Emotional Suppression in Chronic Fatigue Syndrome: Experimental Study

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Abstract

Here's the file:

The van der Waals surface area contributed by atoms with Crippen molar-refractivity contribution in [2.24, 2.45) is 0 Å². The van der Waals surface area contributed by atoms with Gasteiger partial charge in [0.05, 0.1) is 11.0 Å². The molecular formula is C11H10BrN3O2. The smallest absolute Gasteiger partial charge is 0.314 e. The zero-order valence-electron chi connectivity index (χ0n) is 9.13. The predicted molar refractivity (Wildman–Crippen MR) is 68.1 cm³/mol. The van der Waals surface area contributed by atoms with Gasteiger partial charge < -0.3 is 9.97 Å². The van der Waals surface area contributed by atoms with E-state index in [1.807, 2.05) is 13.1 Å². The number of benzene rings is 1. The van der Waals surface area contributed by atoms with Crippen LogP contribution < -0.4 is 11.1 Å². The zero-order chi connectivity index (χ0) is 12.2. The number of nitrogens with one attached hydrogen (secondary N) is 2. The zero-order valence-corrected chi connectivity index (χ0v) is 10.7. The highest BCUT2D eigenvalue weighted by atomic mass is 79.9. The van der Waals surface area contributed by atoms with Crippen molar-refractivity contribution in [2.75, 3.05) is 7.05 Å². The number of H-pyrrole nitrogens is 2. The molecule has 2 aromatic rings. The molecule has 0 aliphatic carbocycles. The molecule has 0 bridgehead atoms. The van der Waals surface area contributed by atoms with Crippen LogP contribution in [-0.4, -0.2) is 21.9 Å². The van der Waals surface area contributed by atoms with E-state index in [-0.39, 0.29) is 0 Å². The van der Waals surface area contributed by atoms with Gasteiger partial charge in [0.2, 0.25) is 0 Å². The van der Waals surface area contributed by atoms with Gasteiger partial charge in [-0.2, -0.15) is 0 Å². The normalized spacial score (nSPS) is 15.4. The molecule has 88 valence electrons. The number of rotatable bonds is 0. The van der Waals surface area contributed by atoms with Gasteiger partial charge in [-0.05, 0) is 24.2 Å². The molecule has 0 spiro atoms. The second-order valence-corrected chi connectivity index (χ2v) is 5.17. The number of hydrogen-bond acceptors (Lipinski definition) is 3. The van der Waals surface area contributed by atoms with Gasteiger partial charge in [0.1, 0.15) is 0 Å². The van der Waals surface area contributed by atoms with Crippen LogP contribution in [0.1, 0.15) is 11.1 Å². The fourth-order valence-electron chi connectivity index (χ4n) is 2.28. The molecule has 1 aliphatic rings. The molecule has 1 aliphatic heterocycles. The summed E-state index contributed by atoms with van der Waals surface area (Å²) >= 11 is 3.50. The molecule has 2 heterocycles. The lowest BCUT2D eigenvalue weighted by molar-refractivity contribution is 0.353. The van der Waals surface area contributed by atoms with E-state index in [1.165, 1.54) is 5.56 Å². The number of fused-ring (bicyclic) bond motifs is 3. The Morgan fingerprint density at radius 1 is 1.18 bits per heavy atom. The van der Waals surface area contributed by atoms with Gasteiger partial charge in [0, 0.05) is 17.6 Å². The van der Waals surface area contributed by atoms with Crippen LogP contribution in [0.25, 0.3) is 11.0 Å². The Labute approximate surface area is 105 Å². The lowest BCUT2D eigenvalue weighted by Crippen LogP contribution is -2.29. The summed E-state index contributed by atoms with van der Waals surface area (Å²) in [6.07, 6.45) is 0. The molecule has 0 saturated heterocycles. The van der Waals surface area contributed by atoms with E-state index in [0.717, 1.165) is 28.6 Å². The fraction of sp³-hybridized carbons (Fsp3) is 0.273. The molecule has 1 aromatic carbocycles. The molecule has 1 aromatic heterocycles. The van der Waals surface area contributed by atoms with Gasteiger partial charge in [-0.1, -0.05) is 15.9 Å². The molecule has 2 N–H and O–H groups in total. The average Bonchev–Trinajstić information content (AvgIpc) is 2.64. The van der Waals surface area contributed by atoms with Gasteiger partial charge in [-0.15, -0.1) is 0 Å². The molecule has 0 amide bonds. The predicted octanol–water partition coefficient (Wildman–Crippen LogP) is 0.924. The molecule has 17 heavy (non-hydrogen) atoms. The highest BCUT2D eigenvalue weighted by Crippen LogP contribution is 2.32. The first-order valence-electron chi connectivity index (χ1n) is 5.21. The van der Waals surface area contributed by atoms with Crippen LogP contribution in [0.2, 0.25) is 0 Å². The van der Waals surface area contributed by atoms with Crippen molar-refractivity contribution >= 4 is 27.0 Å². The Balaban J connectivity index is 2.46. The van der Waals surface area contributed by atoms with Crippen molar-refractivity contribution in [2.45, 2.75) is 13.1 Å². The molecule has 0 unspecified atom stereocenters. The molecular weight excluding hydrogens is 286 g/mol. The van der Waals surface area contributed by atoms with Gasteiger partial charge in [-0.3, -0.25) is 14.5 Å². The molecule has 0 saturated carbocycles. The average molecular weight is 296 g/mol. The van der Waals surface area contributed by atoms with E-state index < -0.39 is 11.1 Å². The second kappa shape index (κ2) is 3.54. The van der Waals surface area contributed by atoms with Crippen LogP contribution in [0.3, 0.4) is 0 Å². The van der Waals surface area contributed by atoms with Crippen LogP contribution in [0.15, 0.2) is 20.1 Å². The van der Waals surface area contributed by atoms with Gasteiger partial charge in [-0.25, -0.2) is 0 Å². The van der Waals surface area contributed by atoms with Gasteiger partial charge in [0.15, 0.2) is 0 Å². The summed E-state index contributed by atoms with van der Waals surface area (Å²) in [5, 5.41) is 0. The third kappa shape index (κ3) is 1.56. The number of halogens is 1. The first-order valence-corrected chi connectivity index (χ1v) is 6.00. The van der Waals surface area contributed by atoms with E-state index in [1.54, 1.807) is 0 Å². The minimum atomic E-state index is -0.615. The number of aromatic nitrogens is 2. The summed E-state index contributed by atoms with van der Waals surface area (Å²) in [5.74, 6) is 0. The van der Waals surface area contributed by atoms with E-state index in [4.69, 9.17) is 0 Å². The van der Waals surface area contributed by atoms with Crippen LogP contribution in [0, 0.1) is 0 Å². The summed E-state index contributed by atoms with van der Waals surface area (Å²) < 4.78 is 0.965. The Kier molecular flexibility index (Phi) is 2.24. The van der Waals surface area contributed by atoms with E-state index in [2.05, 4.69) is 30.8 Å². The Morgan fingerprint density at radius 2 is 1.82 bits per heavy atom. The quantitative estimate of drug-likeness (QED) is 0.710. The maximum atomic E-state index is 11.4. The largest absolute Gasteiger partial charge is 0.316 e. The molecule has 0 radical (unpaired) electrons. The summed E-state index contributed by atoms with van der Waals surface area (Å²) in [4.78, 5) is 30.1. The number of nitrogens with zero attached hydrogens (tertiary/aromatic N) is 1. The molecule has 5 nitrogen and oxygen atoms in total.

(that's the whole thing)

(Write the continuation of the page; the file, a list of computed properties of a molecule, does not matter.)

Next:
Objective: Emotional processing differences in chronic fatigue syndrome (CFS) have been reported but have rarely been investigated experimentally. This study used self-report, observer ratings, and electrodermal responses to test hypotheses about emotion suppression and autonomic reactivity. Methods: Eighty adults with CFS and 80 healthy controls (HC) watched a distressing film clip. Half of each group were instructed to suppress their emotions and half were told to express their feelings as they wished. Their reactions were filmed and rated by independent observers. Electrodermal activity (skin conductance response) was used as a measure of sympathetic nervous system arousal. Results: CFS participants reported higher anxiety and sadness than the HC, both before and after the film. However, observers rated the CFS group as having lower emotional expression than HC in both emotional suppression and expression choice conditions. Beliefs about the unacceptability of negative emotions were associated with greater self-reported suppression. Electrodermal responses were greater in the CFS group than HC participants. Higher skin conductance responses were associated with larger posttask increases in fatigue in the CFS participants but not in the HC. Conclusions: CFS participants had lower observer-rated emotional expression than HC, despite greater distress and higher autonomic arousal. This may have implications for their ability to access social support at times of stress. As the degree of autonomic arousal was associated with short-term increases in fatigue in the CFS participants, this requires further investigation as a contributory factor for this condition.

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